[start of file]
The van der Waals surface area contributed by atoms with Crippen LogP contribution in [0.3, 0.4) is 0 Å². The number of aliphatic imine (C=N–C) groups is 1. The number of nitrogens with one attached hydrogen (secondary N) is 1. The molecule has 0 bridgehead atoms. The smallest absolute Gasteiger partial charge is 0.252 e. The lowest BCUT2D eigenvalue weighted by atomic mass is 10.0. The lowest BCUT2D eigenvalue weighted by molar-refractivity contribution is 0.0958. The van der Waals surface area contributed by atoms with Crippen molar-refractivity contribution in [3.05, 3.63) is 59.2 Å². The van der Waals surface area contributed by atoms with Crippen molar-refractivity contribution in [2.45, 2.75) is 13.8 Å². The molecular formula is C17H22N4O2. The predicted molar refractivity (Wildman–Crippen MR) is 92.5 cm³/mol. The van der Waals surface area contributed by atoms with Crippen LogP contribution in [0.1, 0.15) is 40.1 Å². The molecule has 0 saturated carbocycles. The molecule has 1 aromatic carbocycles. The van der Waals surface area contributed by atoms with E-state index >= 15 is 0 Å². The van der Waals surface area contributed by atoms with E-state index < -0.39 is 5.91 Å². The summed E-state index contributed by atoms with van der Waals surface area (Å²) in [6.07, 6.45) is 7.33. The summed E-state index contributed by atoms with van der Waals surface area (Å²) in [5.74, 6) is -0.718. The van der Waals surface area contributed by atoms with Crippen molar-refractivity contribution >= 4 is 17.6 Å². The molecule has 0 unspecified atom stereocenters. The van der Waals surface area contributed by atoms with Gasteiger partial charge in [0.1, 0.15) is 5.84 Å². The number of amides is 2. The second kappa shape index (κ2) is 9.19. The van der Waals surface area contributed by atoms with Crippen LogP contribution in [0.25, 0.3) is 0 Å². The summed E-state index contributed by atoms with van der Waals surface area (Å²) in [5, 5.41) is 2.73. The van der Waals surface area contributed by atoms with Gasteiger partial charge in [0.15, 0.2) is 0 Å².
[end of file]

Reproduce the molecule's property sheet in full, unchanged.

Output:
The van der Waals surface area contributed by atoms with Crippen LogP contribution in [0.3, 0.4) is 0 Å². The number of aliphatic imine (C=N–C) groups is 1. The number of nitrogens with one attached hydrogen (secondary N) is 1. The molecule has 0 bridgehead atoms. The smallest absolute Gasteiger partial charge is 0.252 e. The lowest BCUT2D eigenvalue weighted by atomic mass is 10.0. The lowest BCUT2D eigenvalue weighted by molar-refractivity contribution is 0.0958. The van der Waals surface area contributed by atoms with Crippen molar-refractivity contribution in [3.05, 3.63) is 59.2 Å². The van der Waals surface area contributed by atoms with Crippen molar-refractivity contribution in [2.45, 2.75) is 13.8 Å². The molecular formula is C17H22N4O2. The predicted molar refractivity (Wildman–Crippen MR) is 92.5 cm³/mol. The van der Waals surface area contributed by atoms with Crippen LogP contribution in [0.1, 0.15) is 40.1 Å². The molecule has 0 saturated carbocycles. The molecule has 1 aromatic carbocycles. The van der Waals surface area contributed by atoms with E-state index >= 15 is 0 Å². The van der Waals surface area contributed by atoms with E-state index < -0.39 is 5.91 Å². The summed E-state index contributed by atoms with van der Waals surface area (Å²) in [6.07, 6.45) is 7.33. The summed E-state index contributed by atoms with van der Waals surface area (Å²) in [5.74, 6) is -0.718. The van der Waals surface area contributed by atoms with Crippen molar-refractivity contribution >= 4 is 17.6 Å². The molecule has 0 unspecified atom stereocenters. The van der Waals surface area contributed by atoms with Gasteiger partial charge in [0.1, 0.15) is 5.84 Å². The number of amides is 2. The second kappa shape index (κ2) is 9.19. The van der Waals surface area contributed by atoms with Crippen LogP contribution in [0.25, 0.3) is 0 Å². The summed E-state index contributed by atoms with van der Waals surface area (Å²) in [5, 5.41) is 2.73. The van der Waals surface area contributed by atoms with Gasteiger partial charge in [0.15, 0.2) is 0 Å².